Theresa F. Bernstein
In the Elevated, 1916
Oil on canvas
30 x 40 inches
Signed and dated lower right
Theresa Bernstein was born in Philadelphia, the only child of Isidore and Anne Bernstein. Her mother was an accomplished pianist and her father was in the textile business. Bernstein was interested in painting from an early age, and at the age of 13 she received her first commission, from the family doctor who asked for a portrait of his young niece. She would become an accomplished portraitist, and her 150 portrait commissions during the 1930s would serve to support her and her husband during the Depression years. After graduating from high school, Bernstein received a scholarship to attend the Philadelphia School of Design for Women, now the Moore College of Art. In 1912, she moved to New York, where her parents had relocated, and she joined the Art Student’s League.
Bernstein was part of a group of women artists, called “The Philadelphia Ten,” or simply “The Ten.” The group’s title was a reference to “The Eight,” a group of artists whose art was more journalistic in nature, depicting New York City street scenes, typically based on life in the poor neighborhoods of the city. This movement was referred to as the Ashcan school. Interestingly, Bernstein’s work from 1912 until 1916 fits within the realm of the Ashcan School. However, “The Ten” members did not attempt to represent a certain artistic style or focus on a specific subject matter. The group aimed at a practical goal – to provide more venues for women artists’ work. Bernstein’s work was included in the first exhibition by the group on February 17, 1917 and she would continue as an active member until the group disassembled in 1945. Among the members, it was Bernstein’s work that was most frequently described as “masculine.” She sometimes signed her work with only her last name to ensure her gender was unknown.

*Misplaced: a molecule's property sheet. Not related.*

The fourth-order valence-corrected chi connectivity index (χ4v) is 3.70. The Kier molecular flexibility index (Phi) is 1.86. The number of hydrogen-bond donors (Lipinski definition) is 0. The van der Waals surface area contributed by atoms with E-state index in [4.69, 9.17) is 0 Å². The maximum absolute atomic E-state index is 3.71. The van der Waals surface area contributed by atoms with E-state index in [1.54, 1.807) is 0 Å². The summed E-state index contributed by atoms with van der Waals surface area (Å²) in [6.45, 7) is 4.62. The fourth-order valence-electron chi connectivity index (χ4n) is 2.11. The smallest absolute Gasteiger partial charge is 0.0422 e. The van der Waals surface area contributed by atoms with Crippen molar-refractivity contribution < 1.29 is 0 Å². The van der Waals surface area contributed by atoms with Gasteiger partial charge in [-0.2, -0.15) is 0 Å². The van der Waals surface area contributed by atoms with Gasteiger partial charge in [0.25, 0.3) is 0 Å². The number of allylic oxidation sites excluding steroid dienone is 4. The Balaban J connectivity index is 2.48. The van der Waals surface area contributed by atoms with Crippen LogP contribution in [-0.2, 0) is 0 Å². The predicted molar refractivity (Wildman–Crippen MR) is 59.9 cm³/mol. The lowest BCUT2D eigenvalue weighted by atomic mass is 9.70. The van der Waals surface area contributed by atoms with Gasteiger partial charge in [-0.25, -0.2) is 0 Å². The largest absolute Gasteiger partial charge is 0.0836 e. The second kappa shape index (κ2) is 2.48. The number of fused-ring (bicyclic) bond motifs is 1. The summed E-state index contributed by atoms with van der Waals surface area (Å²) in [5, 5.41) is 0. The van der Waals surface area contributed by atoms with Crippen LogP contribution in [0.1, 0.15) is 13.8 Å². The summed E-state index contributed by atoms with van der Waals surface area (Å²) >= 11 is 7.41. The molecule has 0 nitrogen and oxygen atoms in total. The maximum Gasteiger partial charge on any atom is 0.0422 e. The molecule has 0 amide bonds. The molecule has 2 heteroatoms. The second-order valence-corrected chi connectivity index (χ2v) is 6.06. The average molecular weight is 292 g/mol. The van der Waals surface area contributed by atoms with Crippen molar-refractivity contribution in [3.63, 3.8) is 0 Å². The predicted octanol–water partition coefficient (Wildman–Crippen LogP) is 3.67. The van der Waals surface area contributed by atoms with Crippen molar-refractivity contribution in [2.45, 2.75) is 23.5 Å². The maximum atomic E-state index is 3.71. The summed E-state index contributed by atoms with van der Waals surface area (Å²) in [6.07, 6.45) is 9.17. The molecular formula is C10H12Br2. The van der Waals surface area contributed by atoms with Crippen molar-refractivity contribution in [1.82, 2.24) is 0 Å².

In 1919, Bernstein married a fellow artist, William Meyerowitz, and worked to promote his work in addition to her own. The couple was part of two artists’ communities, in New York City, and in Gloucester, Massachusetts. They were friends with artists such as Stuart Davis, Oscar Bluemner, Marsden Hartley, John Marin, Mark Rothko, and John Sloan. They exhibited their works with those of their good friends William and Marguerite Zorach in a “couples” exhibition and attended Gertrude Vanderbilt Whitney’s art and social events.
Bernstein’s style is appealing for its timelessness, and while she depicted everyday New York scenes, her work does not fall within the category of social realism. As put forth in the brochure for an exhibit of her paintings and prints, along with her husband’s, in 1983, Bernstein’s work “…shows no trace of ‘isms’ of her time. She developed an independent, representational style, and her love of people and their day-to-day activities determined her choice of subject matter.” Further, her work is well-described in the following quote from the same brochure: “…the style is clear and representational and only occasionally swerves to reflect contemporary stylistic trends; the subjects, in general, are sensitive and often poignant depictions of American life” (New York Historical Society, New York Themes: Paintings and Prints by William Meyerowitz and Theresa Bernstein, October 5, 1983-February 26, 1984).
Theresa Bernstein wrote about her art in The Journal and provided insight into the background of In the Elevated. She describes how she took the elevated train to her studio on West 55thStreet: “To get to the studio, I took the elevated train. Climb up, get in, study the people on the train, and get off around 57thStreet” (Theresa Bernstein, The Journal:Theresa Bernstein Meyerowitz, Cornwall Press, New York, 1991: 58). She later explains that the elevated train on Columbus Avenue was the inspiration for the 1916 painting, which shows her mother in the foreground and her father reading a newspaper (Ibid: 61).